Drive through town on the highway. This could be any place. The big box stores loom over acres of parking and point their signs at the traffic streaming by. Most cars are new. Most houses are new. The roads, too. And the citizens.

This is one of the dozen towns and cities which hover on the fringe of the nation’s biggest and richest metropolis. From here commuter trains and buses stream into the core, while two major freeways and a toll highway clog with vehicles. You can imagine an entire town of seventy thousand having a shower, walking the dog, and then displacing each morning to somewhere else.

Young couples camped out overnight here to buy new homes. Sometimes in such numbers the cops were called to keep the queue off the road outside the sales trailer. Once in, they spent an average of 15 minutes buying an unbuilt home and arranging hundreds of thousands in financing. Few could find a new pair of jeans so fast.

This is upper middle Canada. The average house is four hundred thousand. Minivans procreate at night. The edges of town are rough and noisy as fields turn into cul-de-sacs. Everybody has cable and gas, HD TVs and a barbeque the size of a Dodge. Driving into the treeless subdivisions, you would swear it was the set of Desperate Housewives.

My lawyer lives here, and has for thirty years. Probably closes more real estate deals than anyone.

The day before Christmas I stopped by for signatures and talk. While the housing market’s still riotous, he said, another side of his business has been swelling uncontrollably. Refis.

“It’s simply incredible,” he said, putting down his half-rims and looking sage, “how many mortgage refinancing are happening. In 33 years of practice, I have never seen anything like it.”

But these refis are not to save money by remortgaging at a lower rate – after all, the cost of money will only be rising. Instead, there’s a stream of people coming into my lawyer’s office to increase the size of their home loans by adding  outstanding credit card debt.

“One guy came in last week to sign after the bank sent over the papers adding the outstanding card balance he and his wife had racked up – more than $100,000.” He had a look of co-mingled disgust and ennui. “I simply can’t believe how people are living now. Or what’s happening to this town.”

Of course, it’s not one community. It’s a thousand. Scratch a little at the thin veneer of middle classness, and out oozes a stream of debt. As you know, Canadian families now owe, on average, more than American households do –  interesting since they’re four years into a recession which has decimated personal finances. We have a trillion dollars in mortgage debt for the first time and are on the hook for $1.50 in loans for every dollar earned.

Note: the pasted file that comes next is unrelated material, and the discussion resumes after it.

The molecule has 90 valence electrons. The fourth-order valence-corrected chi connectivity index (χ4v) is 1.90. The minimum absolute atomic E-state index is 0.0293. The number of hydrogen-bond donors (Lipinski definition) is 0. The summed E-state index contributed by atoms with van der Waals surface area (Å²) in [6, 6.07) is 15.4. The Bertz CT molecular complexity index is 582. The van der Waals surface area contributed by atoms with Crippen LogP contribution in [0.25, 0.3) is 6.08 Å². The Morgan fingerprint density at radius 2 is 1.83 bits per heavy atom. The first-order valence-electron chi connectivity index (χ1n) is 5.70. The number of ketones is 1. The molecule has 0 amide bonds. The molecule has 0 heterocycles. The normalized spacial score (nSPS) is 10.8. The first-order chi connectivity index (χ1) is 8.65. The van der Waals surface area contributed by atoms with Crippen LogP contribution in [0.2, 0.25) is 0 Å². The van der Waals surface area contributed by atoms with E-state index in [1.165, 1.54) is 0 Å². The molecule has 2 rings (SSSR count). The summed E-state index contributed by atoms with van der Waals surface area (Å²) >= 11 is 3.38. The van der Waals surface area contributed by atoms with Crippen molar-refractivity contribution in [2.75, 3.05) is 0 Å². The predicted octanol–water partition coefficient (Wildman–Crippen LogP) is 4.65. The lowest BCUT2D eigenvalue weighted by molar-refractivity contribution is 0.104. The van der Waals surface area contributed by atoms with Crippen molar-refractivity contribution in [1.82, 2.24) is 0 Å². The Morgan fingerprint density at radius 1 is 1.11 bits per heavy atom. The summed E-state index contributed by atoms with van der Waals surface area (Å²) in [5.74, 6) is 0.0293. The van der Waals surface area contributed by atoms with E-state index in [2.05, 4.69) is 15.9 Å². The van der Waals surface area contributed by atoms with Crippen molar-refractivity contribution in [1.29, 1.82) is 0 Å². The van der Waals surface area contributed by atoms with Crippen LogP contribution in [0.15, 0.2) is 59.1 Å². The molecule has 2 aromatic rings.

Routinely I talk to couples within ten years of retirement who have no corporate pensions, piteous levels of savings, a mortgage and (worst of all) no clue what they’re actually going to live on. Others have hundreds of thousands sitting, earning almost nothing, in the same banks whose credit cards are charging them 19% on unpaid balances. And the most common sin is committed by all those who dutifully opened TFSAs, giving them taxless gains on all their investments, but put the cash into dead savings.

No wonder Mark Carney’s flummoxed. The central bank boss has done everything but streak to try and get out the message that (a) he’ll raise interest rates in 2011, (b) this will be serious bad news for housing, and (c) anyone with piles of debt is toast. So, does that mean it makes sense to fold 19% credit card debt into a mortgage at, say, 3%?

In terms of cash flow, seems so. The move takes a big cash obligation and buries it inside real estate, bumping up the monthly by a relatively small amount. But every dollar of additional mortgage debt cancels out a dollar of equity. In addition, a simple debt is turned into an amortized one, which means you can make payments for years and repay precious little of the principal.

Most worrisome, however, is what happens if Carney’s thunder turns into lightening, torching the real estate market. A rise in mortgage rates of just 2% over the next year or so would have disastrous consequences, knocking out first-time buyers, causing renewal heartache and torpedoing house values which are now wobbling at historic highs. It’s then that those who turned equity into debt learn the consequences. The worth of your home may fall fast, but the mortgage does not.

In fact, using up home equity in a rising market was how millions of American families fell into negative equity in the crash which followed. Astonishingly, this group now includes 25% of all mortgaged homeowners – people who can’t even afford to sell their properties, since they’d need a fat cheque on closing day.

Imagine that happening in my lawyer’s town where, all day, he processes 5/35 mortgages for kids who think they deserve houses because they lined up all night.

If there’s one overriding reason we need to worry, it’s us.